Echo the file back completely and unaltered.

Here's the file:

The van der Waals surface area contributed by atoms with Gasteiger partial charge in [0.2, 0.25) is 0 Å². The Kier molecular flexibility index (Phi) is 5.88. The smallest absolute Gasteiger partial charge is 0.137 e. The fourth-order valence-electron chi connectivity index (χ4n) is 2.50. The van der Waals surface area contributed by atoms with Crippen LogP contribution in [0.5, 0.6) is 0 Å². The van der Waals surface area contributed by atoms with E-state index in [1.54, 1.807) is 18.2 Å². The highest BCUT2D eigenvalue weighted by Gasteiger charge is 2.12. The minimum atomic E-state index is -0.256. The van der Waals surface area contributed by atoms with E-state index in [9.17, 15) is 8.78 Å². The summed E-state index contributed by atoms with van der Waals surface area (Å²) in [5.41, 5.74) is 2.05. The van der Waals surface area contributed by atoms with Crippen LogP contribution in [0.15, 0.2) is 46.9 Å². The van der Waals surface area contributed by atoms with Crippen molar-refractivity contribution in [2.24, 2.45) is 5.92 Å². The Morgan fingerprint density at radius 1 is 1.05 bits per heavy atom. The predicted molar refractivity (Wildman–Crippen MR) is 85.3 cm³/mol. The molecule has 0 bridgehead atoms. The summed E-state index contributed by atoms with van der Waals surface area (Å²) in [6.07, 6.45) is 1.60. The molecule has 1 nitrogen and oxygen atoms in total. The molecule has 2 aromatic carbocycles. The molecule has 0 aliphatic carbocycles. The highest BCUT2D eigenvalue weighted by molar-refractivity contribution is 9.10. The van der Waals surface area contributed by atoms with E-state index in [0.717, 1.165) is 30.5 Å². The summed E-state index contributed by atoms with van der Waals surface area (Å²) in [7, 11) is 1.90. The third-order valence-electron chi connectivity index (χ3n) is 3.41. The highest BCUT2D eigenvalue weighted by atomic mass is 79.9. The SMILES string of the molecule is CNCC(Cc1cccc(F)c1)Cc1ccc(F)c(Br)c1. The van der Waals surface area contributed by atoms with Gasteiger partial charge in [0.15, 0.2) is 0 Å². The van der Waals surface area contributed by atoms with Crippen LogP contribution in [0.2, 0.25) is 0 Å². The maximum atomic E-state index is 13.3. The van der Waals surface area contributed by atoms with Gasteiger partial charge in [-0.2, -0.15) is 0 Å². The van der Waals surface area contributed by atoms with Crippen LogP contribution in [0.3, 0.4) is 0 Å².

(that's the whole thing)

The van der Waals surface area contributed by atoms with Gasteiger partial charge in [0.2, 0.25) is 0 Å². The Kier molecular flexibility index (Phi) is 5.88. The smallest absolute Gasteiger partial charge is 0.137 e. The fourth-order valence-electron chi connectivity index (χ4n) is 2.50. The van der Waals surface area contributed by atoms with Crippen LogP contribution in [0.5, 0.6) is 0 Å². The van der Waals surface area contributed by atoms with E-state index in [1.54, 1.807) is 18.2 Å². The highest BCUT2D eigenvalue weighted by Gasteiger charge is 2.12. The minimum atomic E-state index is -0.256. The van der Waals surface area contributed by atoms with E-state index in [9.17, 15) is 8.78 Å². The summed E-state index contributed by atoms with van der Waals surface area (Å²) in [5.41, 5.74) is 2.05. The van der Waals surface area contributed by atoms with Crippen LogP contribution in [0.15, 0.2) is 46.9 Å². The van der Waals surface area contributed by atoms with Crippen molar-refractivity contribution in [2.24, 2.45) is 5.92 Å². The Morgan fingerprint density at radius 1 is 1.05 bits per heavy atom. The predicted molar refractivity (Wildman–Crippen MR) is 85.3 cm³/mol. The molecule has 0 bridgehead atoms. The summed E-state index contributed by atoms with van der Waals surface area (Å²) in [6.07, 6.45) is 1.60. The molecule has 1 nitrogen and oxygen atoms in total. The molecule has 2 aromatic carbocycles. The molecule has 0 aliphatic carbocycles. The highest BCUT2D eigenvalue weighted by molar-refractivity contribution is 9.10. The van der Waals surface area contributed by atoms with E-state index in [0.717, 1.165) is 30.5 Å². The summed E-state index contributed by atoms with van der Waals surface area (Å²) in [7, 11) is 1.90. The third-order valence-electron chi connectivity index (χ3n) is 3.41. The highest BCUT2D eigenvalue weighted by atomic mass is 79.9. The SMILES string of the molecule is CNCC(Cc1cccc(F)c1)Cc1ccc(F)c(Br)c1. The van der Waals surface area contributed by atoms with Gasteiger partial charge in [0.15, 0.2) is 0 Å². The van der Waals surface area contributed by atoms with Crippen LogP contribution in [0.2, 0.25) is 0 Å². The maximum atomic E-state index is 13.3. The van der Waals surface area contributed by atoms with Gasteiger partial charge in [-0.2, -0.15) is 0 Å². The van der Waals surface area contributed by atoms with Crippen LogP contribution in [0.3, 0.4) is 0 Å².